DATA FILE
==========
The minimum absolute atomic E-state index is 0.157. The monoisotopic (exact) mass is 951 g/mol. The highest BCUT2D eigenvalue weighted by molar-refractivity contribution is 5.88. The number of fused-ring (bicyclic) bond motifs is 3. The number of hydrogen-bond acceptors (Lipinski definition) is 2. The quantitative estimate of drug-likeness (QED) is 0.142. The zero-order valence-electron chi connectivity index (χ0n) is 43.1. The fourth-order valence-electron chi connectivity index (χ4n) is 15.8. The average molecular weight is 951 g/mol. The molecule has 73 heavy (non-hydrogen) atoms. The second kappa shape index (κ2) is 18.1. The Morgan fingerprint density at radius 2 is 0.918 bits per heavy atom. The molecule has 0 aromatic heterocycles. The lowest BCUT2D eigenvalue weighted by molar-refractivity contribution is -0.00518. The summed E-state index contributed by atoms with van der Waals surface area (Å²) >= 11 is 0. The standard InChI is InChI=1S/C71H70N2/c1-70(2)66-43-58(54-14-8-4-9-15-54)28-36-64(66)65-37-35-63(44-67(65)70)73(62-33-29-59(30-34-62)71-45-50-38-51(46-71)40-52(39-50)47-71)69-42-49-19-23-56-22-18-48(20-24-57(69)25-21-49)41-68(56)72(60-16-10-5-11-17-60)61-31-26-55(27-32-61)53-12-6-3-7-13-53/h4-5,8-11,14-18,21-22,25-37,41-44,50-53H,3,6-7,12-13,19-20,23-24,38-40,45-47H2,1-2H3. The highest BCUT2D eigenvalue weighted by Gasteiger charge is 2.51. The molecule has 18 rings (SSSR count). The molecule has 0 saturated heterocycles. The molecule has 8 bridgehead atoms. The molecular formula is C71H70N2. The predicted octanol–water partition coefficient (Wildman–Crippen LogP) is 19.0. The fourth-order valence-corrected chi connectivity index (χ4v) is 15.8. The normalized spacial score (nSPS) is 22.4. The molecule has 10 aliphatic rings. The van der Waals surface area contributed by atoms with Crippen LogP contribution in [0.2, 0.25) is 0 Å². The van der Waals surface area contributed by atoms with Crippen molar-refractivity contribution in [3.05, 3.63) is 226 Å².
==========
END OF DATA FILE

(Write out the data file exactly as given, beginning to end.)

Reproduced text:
The minimum absolute atomic E-state index is 0.157. The monoisotopic (exact) mass is 951 g/mol. The highest BCUT2D eigenvalue weighted by molar-refractivity contribution is 5.88. The number of fused-ring (bicyclic) bond motifs is 3. The number of hydrogen-bond acceptors (Lipinski definition) is 2. The quantitative estimate of drug-likeness (QED) is 0.142. The zero-order valence-electron chi connectivity index (χ0n) is 43.1. The fourth-order valence-electron chi connectivity index (χ4n) is 15.8. The average molecular weight is 951 g/mol. The molecule has 73 heavy (non-hydrogen) atoms. The second kappa shape index (κ2) is 18.1. The Morgan fingerprint density at radius 2 is 0.918 bits per heavy atom. The molecule has 0 aromatic heterocycles. The lowest BCUT2D eigenvalue weighted by molar-refractivity contribution is -0.00518. The summed E-state index contributed by atoms with van der Waals surface area (Å²) >= 11 is 0. The standard InChI is InChI=1S/C71H70N2/c1-70(2)66-43-58(54-14-8-4-9-15-54)28-36-64(66)65-37-35-63(44-67(65)70)73(62-33-29-59(30-34-62)71-45-50-38-51(46-71)40-52(39-50)47-71)69-42-49-19-23-56-22-18-48(20-24-57(69)25-21-49)41-68(56)72(60-16-10-5-11-17-60)61-31-26-55(27-32-61)53-12-6-3-7-13-53/h4-5,8-11,14-18,21-22,25-37,41-44,50-53H,3,6-7,12-13,19-20,23-24,38-40,45-47H2,1-2H3. The highest BCUT2D eigenvalue weighted by Gasteiger charge is 2.51. The molecule has 18 rings (SSSR count). The molecule has 0 saturated heterocycles. The molecule has 8 bridgehead atoms. The molecular formula is C71H70N2. The predicted octanol–water partition coefficient (Wildman–Crippen LogP) is 19.0. The fourth-order valence-corrected chi connectivity index (χ4v) is 15.8. The normalized spacial score (nSPS) is 22.4. The molecule has 10 aliphatic rings. The van der Waals surface area contributed by atoms with Crippen LogP contribution in [0.2, 0.25) is 0 Å². The van der Waals surface area contributed by atoms with Crippen molar-refractivity contribution in [3.05, 3.63) is 226 Å².